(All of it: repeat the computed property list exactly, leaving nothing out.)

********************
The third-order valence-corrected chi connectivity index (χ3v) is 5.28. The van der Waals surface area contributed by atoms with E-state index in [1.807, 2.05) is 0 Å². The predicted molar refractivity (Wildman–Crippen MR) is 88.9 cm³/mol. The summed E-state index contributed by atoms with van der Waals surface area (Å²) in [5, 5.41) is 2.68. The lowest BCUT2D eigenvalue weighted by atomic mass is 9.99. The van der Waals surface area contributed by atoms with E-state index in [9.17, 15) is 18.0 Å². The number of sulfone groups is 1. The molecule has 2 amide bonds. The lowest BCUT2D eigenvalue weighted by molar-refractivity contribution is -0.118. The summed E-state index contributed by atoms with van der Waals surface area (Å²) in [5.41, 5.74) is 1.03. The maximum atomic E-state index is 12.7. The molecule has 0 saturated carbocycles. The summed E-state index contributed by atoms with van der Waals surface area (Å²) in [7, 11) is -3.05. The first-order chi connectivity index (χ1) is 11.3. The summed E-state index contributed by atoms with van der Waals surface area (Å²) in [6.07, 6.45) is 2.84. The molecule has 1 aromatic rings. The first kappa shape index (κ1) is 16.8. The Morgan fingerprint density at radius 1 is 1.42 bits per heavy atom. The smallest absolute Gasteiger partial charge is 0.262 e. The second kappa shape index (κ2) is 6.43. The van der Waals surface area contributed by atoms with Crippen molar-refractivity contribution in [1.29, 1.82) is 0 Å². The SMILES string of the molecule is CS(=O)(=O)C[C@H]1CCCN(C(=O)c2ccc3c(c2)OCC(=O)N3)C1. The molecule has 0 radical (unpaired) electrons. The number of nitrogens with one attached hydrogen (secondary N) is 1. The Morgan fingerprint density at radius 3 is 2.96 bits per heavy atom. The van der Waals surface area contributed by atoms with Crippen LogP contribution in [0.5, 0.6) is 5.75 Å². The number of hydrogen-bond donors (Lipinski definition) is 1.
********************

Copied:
The third-order valence-corrected chi connectivity index (χ3v) is 5.28. The van der Waals surface area contributed by atoms with E-state index in [1.807, 2.05) is 0 Å². The predicted molar refractivity (Wildman–Crippen MR) is 88.9 cm³/mol. The summed E-state index contributed by atoms with van der Waals surface area (Å²) in [5, 5.41) is 2.68. The lowest BCUT2D eigenvalue weighted by atomic mass is 9.99. The van der Waals surface area contributed by atoms with E-state index in [9.17, 15) is 18.0 Å². The number of sulfone groups is 1. The molecule has 2 amide bonds. The lowest BCUT2D eigenvalue weighted by molar-refractivity contribution is -0.118. The summed E-state index contributed by atoms with van der Waals surface area (Å²) in [5.41, 5.74) is 1.03. The maximum atomic E-state index is 12.7. The molecule has 0 saturated carbocycles. The summed E-state index contributed by atoms with van der Waals surface area (Å²) in [7, 11) is -3.05. The first-order chi connectivity index (χ1) is 11.3. The summed E-state index contributed by atoms with van der Waals surface area (Å²) in [6.07, 6.45) is 2.84. The molecule has 1 aromatic rings. The first kappa shape index (κ1) is 16.8. The Morgan fingerprint density at radius 1 is 1.42 bits per heavy atom. The smallest absolute Gasteiger partial charge is 0.262 e. The second kappa shape index (κ2) is 6.43. The van der Waals surface area contributed by atoms with Crippen molar-refractivity contribution in [1.29, 1.82) is 0 Å². The SMILES string of the molecule is CS(=O)(=O)C[C@H]1CCCN(C(=O)c2ccc3c(c2)OCC(=O)N3)C1. The molecule has 0 radical (unpaired) electrons. The number of nitrogens with one attached hydrogen (secondary N) is 1. The Morgan fingerprint density at radius 3 is 2.96 bits per heavy atom. The van der Waals surface area contributed by atoms with Crippen LogP contribution in [0.5, 0.6) is 5.75 Å². The number of hydrogen-bond donors (Lipinski definition) is 1.